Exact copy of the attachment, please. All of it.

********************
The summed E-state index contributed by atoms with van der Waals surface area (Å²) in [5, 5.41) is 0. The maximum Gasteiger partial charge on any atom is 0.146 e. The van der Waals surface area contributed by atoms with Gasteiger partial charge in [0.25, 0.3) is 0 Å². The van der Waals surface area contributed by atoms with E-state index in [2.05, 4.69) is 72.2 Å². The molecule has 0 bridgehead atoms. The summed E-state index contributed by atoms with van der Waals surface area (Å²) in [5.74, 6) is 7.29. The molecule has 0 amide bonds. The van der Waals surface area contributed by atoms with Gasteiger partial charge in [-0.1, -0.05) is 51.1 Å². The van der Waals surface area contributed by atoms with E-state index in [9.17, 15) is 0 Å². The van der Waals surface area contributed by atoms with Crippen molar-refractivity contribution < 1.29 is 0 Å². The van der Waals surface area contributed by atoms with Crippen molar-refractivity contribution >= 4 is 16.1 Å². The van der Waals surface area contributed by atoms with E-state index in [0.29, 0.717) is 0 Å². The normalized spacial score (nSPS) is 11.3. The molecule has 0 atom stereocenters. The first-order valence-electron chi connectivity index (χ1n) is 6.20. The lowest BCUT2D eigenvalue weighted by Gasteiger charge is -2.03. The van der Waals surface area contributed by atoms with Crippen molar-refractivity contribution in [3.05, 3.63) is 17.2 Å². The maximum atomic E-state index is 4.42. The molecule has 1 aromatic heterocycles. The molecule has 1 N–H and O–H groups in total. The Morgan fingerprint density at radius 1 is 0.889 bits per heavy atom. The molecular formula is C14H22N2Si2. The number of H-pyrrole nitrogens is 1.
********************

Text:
The summed E-state index contributed by atoms with van der Waals surface area (Å²) in [5, 5.41) is 0. The maximum Gasteiger partial charge on any atom is 0.146 e. The van der Waals surface area contributed by atoms with Gasteiger partial charge in [0.25, 0.3) is 0 Å². The van der Waals surface area contributed by atoms with E-state index in [2.05, 4.69) is 72.2 Å². The molecule has 0 bridgehead atoms. The summed E-state index contributed by atoms with van der Waals surface area (Å²) in [5.74, 6) is 7.29. The molecule has 0 amide bonds. The van der Waals surface area contributed by atoms with Gasteiger partial charge in [-0.1, -0.05) is 51.1 Å². The van der Waals surface area contributed by atoms with E-state index in [9.17, 15) is 0 Å². The van der Waals surface area contributed by atoms with Crippen molar-refractivity contribution < 1.29 is 0 Å². The van der Waals surface area contributed by atoms with Crippen molar-refractivity contribution >= 4 is 16.1 Å². The van der Waals surface area contributed by atoms with E-state index in [0.29, 0.717) is 0 Å². The normalized spacial score (nSPS) is 11.3. The molecule has 0 atom stereocenters. The first-order valence-electron chi connectivity index (χ1n) is 6.20. The lowest BCUT2D eigenvalue weighted by Gasteiger charge is -2.03. The van der Waals surface area contributed by atoms with Crippen molar-refractivity contribution in [3.05, 3.63) is 17.2 Å². The maximum atomic E-state index is 4.42. The molecule has 1 aromatic heterocycles. The molecule has 1 N–H and O–H groups in total. The Morgan fingerprint density at radius 1 is 0.889 bits per heavy atom. The molecular formula is C14H22N2Si2. The number of H-pyrrole nitrogens is 1.